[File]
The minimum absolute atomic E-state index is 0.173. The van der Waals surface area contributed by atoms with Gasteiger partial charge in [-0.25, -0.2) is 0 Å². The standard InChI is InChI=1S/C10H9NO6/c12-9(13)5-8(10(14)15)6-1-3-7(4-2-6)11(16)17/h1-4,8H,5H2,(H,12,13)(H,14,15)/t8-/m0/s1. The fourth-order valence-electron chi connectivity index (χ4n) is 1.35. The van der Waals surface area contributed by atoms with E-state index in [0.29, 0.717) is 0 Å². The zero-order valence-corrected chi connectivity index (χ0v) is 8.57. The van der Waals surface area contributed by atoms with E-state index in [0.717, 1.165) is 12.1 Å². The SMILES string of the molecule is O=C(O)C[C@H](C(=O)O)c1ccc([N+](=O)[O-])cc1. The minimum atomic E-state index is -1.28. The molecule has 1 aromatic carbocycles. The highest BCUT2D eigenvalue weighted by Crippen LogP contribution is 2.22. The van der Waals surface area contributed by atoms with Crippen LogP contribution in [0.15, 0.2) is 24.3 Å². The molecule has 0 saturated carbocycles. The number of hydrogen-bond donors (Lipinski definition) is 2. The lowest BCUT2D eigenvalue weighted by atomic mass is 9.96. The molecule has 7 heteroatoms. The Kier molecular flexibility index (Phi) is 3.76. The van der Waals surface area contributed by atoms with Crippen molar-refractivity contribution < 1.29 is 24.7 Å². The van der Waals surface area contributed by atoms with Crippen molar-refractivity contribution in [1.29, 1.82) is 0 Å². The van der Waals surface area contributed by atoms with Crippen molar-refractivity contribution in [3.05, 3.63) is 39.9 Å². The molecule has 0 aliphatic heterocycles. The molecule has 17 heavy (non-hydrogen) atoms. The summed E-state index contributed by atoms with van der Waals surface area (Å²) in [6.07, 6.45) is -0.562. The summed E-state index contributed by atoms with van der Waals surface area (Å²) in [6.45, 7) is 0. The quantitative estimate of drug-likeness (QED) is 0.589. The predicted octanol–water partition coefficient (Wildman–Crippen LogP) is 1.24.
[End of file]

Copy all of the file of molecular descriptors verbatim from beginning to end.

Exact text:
The minimum absolute atomic E-state index is 0.173. The van der Waals surface area contributed by atoms with Gasteiger partial charge in [-0.25, -0.2) is 0 Å². The standard InChI is InChI=1S/C10H9NO6/c12-9(13)5-8(10(14)15)6-1-3-7(4-2-6)11(16)17/h1-4,8H,5H2,(H,12,13)(H,14,15)/t8-/m0/s1. The fourth-order valence-electron chi connectivity index (χ4n) is 1.35. The van der Waals surface area contributed by atoms with E-state index in [0.29, 0.717) is 0 Å². The zero-order valence-corrected chi connectivity index (χ0v) is 8.57. The van der Waals surface area contributed by atoms with E-state index in [0.717, 1.165) is 12.1 Å². The SMILES string of the molecule is O=C(O)C[C@H](C(=O)O)c1ccc([N+](=O)[O-])cc1. The minimum atomic E-state index is -1.28. The molecule has 1 aromatic carbocycles. The highest BCUT2D eigenvalue weighted by Crippen LogP contribution is 2.22. The van der Waals surface area contributed by atoms with Crippen LogP contribution in [0.15, 0.2) is 24.3 Å². The molecule has 0 saturated carbocycles. The number of hydrogen-bond donors (Lipinski definition) is 2. The lowest BCUT2D eigenvalue weighted by atomic mass is 9.96. The molecule has 7 heteroatoms. The Kier molecular flexibility index (Phi) is 3.76. The van der Waals surface area contributed by atoms with Crippen molar-refractivity contribution < 1.29 is 24.7 Å². The van der Waals surface area contributed by atoms with Crippen molar-refractivity contribution in [1.29, 1.82) is 0 Å². The van der Waals surface area contributed by atoms with Crippen molar-refractivity contribution in [3.05, 3.63) is 39.9 Å². The molecule has 0 aliphatic heterocycles. The molecule has 17 heavy (non-hydrogen) atoms. The summed E-state index contributed by atoms with van der Waals surface area (Å²) in [6.07, 6.45) is -0.562. The summed E-state index contributed by atoms with van der Waals surface area (Å²) in [6.45, 7) is 0. The quantitative estimate of drug-likeness (QED) is 0.589. The predicted octanol–water partition coefficient (Wildman–Crippen LogP) is 1.24.